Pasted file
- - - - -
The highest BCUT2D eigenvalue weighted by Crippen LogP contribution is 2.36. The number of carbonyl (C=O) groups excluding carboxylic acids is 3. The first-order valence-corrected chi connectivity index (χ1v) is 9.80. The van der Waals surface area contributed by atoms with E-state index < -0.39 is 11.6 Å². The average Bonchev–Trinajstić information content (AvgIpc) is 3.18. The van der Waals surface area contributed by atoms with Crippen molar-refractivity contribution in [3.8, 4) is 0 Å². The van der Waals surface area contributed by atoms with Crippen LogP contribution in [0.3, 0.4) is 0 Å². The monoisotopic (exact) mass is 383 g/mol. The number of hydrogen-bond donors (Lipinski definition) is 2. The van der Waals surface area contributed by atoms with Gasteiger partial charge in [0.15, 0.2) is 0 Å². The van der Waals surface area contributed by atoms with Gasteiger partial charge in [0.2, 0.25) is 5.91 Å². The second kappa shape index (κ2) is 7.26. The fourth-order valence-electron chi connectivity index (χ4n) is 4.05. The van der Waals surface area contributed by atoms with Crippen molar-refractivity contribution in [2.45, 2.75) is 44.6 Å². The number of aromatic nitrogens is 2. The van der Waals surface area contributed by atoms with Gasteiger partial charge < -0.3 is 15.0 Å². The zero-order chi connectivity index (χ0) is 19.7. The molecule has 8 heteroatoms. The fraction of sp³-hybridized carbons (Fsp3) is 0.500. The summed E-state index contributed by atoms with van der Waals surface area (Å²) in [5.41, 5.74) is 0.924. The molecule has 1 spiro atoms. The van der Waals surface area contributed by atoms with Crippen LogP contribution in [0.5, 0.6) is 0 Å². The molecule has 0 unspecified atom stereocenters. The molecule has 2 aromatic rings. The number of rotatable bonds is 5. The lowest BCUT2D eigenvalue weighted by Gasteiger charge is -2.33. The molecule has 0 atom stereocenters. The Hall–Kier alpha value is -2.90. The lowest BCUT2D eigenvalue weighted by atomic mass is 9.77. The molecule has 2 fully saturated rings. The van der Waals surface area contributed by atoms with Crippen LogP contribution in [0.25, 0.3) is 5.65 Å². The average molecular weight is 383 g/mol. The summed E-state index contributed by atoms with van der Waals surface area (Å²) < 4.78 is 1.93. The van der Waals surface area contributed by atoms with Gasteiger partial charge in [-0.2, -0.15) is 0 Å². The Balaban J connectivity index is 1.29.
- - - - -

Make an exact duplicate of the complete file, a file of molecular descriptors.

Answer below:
The highest BCUT2D eigenvalue weighted by Crippen LogP contribution is 2.36. The number of carbonyl (C=O) groups excluding carboxylic acids is 3. The first-order valence-corrected chi connectivity index (χ1v) is 9.80. The van der Waals surface area contributed by atoms with E-state index < -0.39 is 11.6 Å². The average Bonchev–Trinajstić information content (AvgIpc) is 3.18. The van der Waals surface area contributed by atoms with Crippen molar-refractivity contribution in [3.8, 4) is 0 Å². The van der Waals surface area contributed by atoms with Crippen LogP contribution in [0.3, 0.4) is 0 Å². The monoisotopic (exact) mass is 383 g/mol. The number of hydrogen-bond donors (Lipinski definition) is 2. The van der Waals surface area contributed by atoms with Gasteiger partial charge in [0.15, 0.2) is 0 Å². The van der Waals surface area contributed by atoms with Gasteiger partial charge in [0.2, 0.25) is 5.91 Å². The second kappa shape index (κ2) is 7.26. The fourth-order valence-electron chi connectivity index (χ4n) is 4.05. The van der Waals surface area contributed by atoms with Crippen molar-refractivity contribution in [2.45, 2.75) is 44.6 Å². The number of aromatic nitrogens is 2. The van der Waals surface area contributed by atoms with Gasteiger partial charge < -0.3 is 15.0 Å². The zero-order chi connectivity index (χ0) is 19.7. The molecule has 8 heteroatoms. The fraction of sp³-hybridized carbons (Fsp3) is 0.500. The summed E-state index contributed by atoms with van der Waals surface area (Å²) in [5.41, 5.74) is 0.924. The molecule has 1 spiro atoms. The van der Waals surface area contributed by atoms with Crippen LogP contribution in [0.5, 0.6) is 0 Å². The molecule has 0 unspecified atom stereocenters. The molecule has 2 aromatic rings. The number of rotatable bonds is 5. The lowest BCUT2D eigenvalue weighted by Gasteiger charge is -2.33. The molecule has 0 atom stereocenters. The Hall–Kier alpha value is -2.90. The lowest BCUT2D eigenvalue weighted by atomic mass is 9.77. The molecule has 2 fully saturated rings. The van der Waals surface area contributed by atoms with Crippen LogP contribution in [0.25, 0.3) is 5.65 Å². The average molecular weight is 383 g/mol. The summed E-state index contributed by atoms with van der Waals surface area (Å²) < 4.78 is 1.93. The van der Waals surface area contributed by atoms with Gasteiger partial charge in [-0.2, -0.15) is 0 Å². The Balaban J connectivity index is 1.29.